Armistice 100: Honouring the tragic heroes of the Royal Flying Corps

British aircraft flying in formation during the First World War.
British aircraft flying in formation during the First World War.

Today Dorothy Ramser marks the 100th anniversary of Armistice Day by saluting the South Tyneside men who took to the skies to defend their country during the First World War – and paid with their lives.

Second Lieutenant John William Purvis, of the Royal Flying Corps, died aged 29 on May 2, 1917, and is buried in Harton Cemetery.

He was the son of William, a train driver, and Martha Purvis, of Vine Street, Tyne Dock, and was formerly a motor engineer.

On the morning of his death, John had flown his aircraft alone for half an hour from 12th Flying School, Thetford, and had made five good landings. Then after his breakfast he took off again – but never returned.

Later that day the aeroplane was found wrecked in a wood.

John originally joined the Army Service Corps on August 7, 1914, and transferred to the Royal Flying Corps three years later, where he was commissioned as an officer.

He had served in the Expeditionary Force in France and was awarded three medals for his army service.

Second Lieutenant William Havery Russell was killed on October 6, 1918, aged just 19 years old.

His parents (he was their eldest son) were William, a sea captain, and Isabella Mary Russell, who lived in Ashley Road in South Shields.

He too is buried in Harton Cemetery, with the simple epitaph requested by his family “Thy Will Be Done”.

William left his job as an apprentice fitter at Middle Dock & Engineering Co. Ltd. where he’d worked since May, 1914.

He died flying the Farman Experimental 2, a de Havilland aircraft, which operated as a bomber and a fighter.

His casualty card states the crash, which happened at Stonehenge, was due to the engine stalling and the pilot being unable to recover from the resulting spin.

Second Lieutenant Hugh Cecil McDonald was born on May 6, 1899, and was serving in 42 Squadron when he died on June 24, 1918, aged 19.

He was the son of Robert and Rose McDonald, of Hedworth Lane, Boldon Colliery. He is buried in Aire Communal Cemetery, Pas de Calais, France.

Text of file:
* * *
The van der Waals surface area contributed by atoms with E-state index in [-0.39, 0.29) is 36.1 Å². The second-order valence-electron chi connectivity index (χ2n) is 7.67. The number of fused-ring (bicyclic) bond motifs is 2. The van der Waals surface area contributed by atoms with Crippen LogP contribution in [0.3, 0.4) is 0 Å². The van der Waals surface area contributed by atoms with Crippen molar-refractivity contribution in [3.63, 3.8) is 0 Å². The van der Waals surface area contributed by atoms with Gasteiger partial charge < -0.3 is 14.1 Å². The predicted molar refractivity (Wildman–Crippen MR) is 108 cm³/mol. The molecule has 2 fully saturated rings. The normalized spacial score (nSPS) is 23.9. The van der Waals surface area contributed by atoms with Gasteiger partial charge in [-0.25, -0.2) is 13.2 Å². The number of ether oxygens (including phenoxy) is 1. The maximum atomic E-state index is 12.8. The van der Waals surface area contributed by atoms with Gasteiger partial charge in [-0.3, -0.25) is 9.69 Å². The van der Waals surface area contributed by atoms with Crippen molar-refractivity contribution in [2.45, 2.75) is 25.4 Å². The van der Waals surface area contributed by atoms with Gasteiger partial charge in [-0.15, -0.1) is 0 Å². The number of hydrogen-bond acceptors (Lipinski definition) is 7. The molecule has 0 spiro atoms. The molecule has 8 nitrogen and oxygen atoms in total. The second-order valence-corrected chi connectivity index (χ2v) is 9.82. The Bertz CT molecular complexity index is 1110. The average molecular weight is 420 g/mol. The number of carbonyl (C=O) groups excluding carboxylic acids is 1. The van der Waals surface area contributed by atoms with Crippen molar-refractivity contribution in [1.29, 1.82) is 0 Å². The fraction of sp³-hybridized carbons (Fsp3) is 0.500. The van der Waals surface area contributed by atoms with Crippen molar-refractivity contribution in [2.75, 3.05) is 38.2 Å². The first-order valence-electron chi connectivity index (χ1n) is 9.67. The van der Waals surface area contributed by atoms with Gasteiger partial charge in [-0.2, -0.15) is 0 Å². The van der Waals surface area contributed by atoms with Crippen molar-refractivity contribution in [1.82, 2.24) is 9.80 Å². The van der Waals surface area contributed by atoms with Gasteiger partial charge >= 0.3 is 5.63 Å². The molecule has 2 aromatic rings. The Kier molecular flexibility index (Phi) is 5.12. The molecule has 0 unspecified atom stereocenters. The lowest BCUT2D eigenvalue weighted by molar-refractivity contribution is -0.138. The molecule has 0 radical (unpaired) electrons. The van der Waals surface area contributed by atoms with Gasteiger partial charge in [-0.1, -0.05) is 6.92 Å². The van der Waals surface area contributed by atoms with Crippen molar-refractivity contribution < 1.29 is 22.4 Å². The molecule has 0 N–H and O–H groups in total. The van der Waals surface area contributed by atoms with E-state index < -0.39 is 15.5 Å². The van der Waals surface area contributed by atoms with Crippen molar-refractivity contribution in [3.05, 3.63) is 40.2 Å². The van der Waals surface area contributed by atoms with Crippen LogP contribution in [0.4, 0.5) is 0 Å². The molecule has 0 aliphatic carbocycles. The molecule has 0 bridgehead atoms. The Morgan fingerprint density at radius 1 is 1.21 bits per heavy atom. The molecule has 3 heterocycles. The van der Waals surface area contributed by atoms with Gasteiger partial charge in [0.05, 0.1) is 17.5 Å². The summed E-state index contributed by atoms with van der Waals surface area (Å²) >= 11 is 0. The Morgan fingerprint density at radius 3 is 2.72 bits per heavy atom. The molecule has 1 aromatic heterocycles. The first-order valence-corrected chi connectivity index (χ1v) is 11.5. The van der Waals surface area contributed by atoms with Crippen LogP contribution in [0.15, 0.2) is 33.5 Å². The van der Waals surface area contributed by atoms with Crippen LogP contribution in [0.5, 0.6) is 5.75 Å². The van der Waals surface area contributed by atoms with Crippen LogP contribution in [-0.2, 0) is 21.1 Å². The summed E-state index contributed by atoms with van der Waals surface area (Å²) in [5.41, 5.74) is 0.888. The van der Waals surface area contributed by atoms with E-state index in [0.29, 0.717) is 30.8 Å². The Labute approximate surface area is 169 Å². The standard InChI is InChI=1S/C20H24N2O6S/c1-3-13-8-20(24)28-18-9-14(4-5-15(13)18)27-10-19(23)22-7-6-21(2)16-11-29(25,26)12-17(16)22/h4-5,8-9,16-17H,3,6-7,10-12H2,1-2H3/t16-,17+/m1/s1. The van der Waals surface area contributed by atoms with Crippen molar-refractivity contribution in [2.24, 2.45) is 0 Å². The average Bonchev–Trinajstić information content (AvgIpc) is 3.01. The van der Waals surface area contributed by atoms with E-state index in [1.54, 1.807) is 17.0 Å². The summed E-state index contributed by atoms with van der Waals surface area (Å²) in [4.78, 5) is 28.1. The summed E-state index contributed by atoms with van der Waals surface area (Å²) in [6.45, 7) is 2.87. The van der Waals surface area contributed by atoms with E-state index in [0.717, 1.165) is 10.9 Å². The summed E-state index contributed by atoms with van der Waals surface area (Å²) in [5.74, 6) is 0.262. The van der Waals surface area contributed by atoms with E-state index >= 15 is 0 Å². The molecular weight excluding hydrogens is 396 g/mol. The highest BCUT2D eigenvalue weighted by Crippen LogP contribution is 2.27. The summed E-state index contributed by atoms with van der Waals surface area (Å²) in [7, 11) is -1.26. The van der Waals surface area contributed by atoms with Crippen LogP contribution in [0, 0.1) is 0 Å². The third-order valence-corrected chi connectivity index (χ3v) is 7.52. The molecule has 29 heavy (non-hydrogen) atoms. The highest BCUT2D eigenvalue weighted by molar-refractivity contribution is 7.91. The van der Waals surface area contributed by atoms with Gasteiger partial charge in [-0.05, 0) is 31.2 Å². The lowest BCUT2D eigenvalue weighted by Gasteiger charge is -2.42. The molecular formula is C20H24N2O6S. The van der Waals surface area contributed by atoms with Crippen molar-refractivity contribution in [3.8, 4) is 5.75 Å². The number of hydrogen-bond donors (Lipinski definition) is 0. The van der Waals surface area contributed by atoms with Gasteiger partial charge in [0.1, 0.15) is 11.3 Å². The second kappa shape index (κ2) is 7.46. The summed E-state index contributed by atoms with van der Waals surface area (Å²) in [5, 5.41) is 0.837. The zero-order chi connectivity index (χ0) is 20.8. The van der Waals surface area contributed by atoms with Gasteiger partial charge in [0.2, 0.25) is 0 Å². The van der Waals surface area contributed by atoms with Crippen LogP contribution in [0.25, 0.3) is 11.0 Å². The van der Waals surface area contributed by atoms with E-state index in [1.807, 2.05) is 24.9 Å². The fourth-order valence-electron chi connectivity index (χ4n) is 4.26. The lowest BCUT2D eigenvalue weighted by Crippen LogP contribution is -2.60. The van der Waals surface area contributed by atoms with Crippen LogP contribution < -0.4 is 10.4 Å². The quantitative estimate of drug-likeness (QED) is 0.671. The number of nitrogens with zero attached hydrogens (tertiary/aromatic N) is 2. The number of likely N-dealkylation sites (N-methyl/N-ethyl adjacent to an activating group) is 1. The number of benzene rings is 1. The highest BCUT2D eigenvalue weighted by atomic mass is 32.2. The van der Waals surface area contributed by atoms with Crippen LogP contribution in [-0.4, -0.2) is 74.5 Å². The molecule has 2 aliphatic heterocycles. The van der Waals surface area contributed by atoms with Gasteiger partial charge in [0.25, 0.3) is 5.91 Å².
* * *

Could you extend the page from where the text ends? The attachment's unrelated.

He enlisted in the Royal Flying Corps in 1917 and became a Flying Officer on December 23 of that year.

His aircraft crashed on June 23 while he was serving in France when, on a sortie to observe enemy artillery, his aircraft went into a spin and he died in hospital of wounds the day after.

Private 1st Class Frederick Lees, of the Royal Flying Corps, 35th Balloon Section, was killed aged 19 on June 7, 1918, and is buried in Berles Cemetery, also in the Pas de Calais, France.

His parents, John and Ruth Lees lived at Whitehall Street, Tyne Dock.

The Balloon Section of the airforce operated kite balloons, which were tethered to the ground and featured a suspended basket underneath for a spotter to observe enemy movements across the front.

Both sides went to great lengths to destroy the others balloons, so they were regular targets of artillery shelling.

Frederick’s medical record states that he was gassed on August 9, 1917, and spent time in hospital at Etaples.

Another of their sons, John William Lees, a private in the Royal Army Medical Corps, was drowned, aged 34, on May 4, 1917, when his troopship the SS Transylvania was torpedoed twice by U-Boat U63 approaching the Gulf of Genoa.

Second Lieutenant Joseph Finnigan, was an Observer in 205 Squadron of the Royal Flying Corps and was killed in a de Havilland DH4, aged 19, on May 18, 1918, in France.